I’ll never forget the sage words an old farmer told me when I announced my intention to start farming in the late 1990s. I explained that I was not leaving my marketing job and that I was also doing a fair amount of freelance consulting work. He told me, “It’s funny how many other jobs you need when you farm.” He, himself, was also a full-time district seed manager. I’ve long said that to remain viable, farmers need to get big, get specialized or get off-farm income. Recent data supports this contention: a staggering 82% of US farm household income now comes from off-farm sources. Moreover, half of all farming households have negative farm income in a typical year. Of course, household income can include the spouse having a job outside the farm; but 56% of farm principal operators now have a main job off the farm, compared to 37% in 1974. This skews higher among young farmers as nearly 2/3 of farmers aged 35 and under have primary off-farm jobs (I was among that demo back in the day). One of the key motives for off-farm employment is obvious: to provide additional income against an uncertain profession. Just as important for many is health insurance. As independent, self-employed businessmen, annual health care costs easily run well into the five-figures with sky-high deductibles, even for young, healthy farmers.
There was a slight uptick in farmer sentiment last month, based on the Purdue Ag Economy Barometer. Higher than expected yields was a likely contributor. Yet, it was not enough to curb a declining Farm Capital Index, which reached a yearly low. Nearly 4 out of 5 farmers believe now is a bad time to make capital investments. Why the pessimism? It starts with high interest rates (41% of respondents listed as the top reason), which show little sign of dropping. Declining commodity prices and high crop input costs are major factors.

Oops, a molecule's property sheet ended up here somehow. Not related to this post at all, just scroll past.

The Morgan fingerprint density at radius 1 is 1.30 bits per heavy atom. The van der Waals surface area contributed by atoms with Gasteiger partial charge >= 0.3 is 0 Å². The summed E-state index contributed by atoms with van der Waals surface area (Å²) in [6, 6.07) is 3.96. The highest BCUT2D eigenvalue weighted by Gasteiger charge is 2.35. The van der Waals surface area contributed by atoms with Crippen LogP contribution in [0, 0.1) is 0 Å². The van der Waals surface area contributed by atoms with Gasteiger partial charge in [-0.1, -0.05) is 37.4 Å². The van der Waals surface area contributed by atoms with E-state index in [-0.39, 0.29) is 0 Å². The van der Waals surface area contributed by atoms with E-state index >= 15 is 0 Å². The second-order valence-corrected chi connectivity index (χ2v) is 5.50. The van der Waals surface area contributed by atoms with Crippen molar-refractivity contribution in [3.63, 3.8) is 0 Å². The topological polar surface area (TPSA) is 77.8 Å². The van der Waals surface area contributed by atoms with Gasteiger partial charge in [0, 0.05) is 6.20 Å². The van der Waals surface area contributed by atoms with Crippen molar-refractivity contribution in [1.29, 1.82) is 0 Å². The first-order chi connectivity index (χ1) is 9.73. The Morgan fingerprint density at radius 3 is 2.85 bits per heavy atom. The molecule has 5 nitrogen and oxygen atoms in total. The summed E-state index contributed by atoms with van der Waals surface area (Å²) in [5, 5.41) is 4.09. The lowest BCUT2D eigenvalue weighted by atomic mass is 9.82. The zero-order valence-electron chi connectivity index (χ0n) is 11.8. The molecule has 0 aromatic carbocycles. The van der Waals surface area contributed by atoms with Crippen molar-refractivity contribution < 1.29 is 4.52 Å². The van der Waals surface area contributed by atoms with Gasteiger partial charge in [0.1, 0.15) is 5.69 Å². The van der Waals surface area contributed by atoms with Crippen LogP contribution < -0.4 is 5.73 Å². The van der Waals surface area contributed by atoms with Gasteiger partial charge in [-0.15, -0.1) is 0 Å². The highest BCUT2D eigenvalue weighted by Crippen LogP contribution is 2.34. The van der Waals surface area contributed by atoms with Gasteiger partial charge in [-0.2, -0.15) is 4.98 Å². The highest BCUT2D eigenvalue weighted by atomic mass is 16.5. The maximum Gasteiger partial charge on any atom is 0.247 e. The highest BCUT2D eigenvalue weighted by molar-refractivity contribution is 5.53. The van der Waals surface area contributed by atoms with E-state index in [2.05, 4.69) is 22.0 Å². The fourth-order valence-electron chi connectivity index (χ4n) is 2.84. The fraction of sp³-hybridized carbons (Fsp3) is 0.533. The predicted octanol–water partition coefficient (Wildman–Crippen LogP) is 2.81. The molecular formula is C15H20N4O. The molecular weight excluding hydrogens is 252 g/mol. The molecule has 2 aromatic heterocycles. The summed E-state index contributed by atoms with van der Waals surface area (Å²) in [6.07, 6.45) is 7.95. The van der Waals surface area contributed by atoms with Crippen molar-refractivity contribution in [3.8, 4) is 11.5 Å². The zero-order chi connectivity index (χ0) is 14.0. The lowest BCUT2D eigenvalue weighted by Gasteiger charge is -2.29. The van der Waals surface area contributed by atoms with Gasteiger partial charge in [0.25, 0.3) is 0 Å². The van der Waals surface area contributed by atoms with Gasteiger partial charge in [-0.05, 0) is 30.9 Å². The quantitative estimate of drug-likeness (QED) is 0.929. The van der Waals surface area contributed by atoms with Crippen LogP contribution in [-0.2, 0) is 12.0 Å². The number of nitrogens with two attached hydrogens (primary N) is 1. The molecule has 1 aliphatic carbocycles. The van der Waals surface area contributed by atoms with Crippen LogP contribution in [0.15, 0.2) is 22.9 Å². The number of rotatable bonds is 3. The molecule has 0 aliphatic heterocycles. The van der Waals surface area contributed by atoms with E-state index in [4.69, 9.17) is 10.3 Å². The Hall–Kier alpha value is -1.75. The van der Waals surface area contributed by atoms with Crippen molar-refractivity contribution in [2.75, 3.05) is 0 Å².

Many policy decisions are being made these days based on taking climate action. So what climate actions are farmers taking? According to a recent study, 24% of corn and soybean producers have explicitly made changes in their farming operation in response to changes in long-term weather patterns in their area. Among those who have, the top change implemented was no-till (25%) followed by changed mix of crops planted (23%). Both practices offer a wide array of advantages based on labor, soil health, risk management and cost savings. What’s more appealing to farmers than climate action is action that can improve the profitability of their operation. I recently heard one farmer say, “It isn’t about the climate, carbon credit, or no-till… it’s about feeding the soil, water infiltration, weed suppression and recycling nutrients…. and most importantly, striving for zero soil loss.” Perhaps another way of saying it is, it’s not about buzzwords or furthering someone else’s agenda, it’s about improving profitability on their farm. That’s what soil health and regenerative agriculture is all about.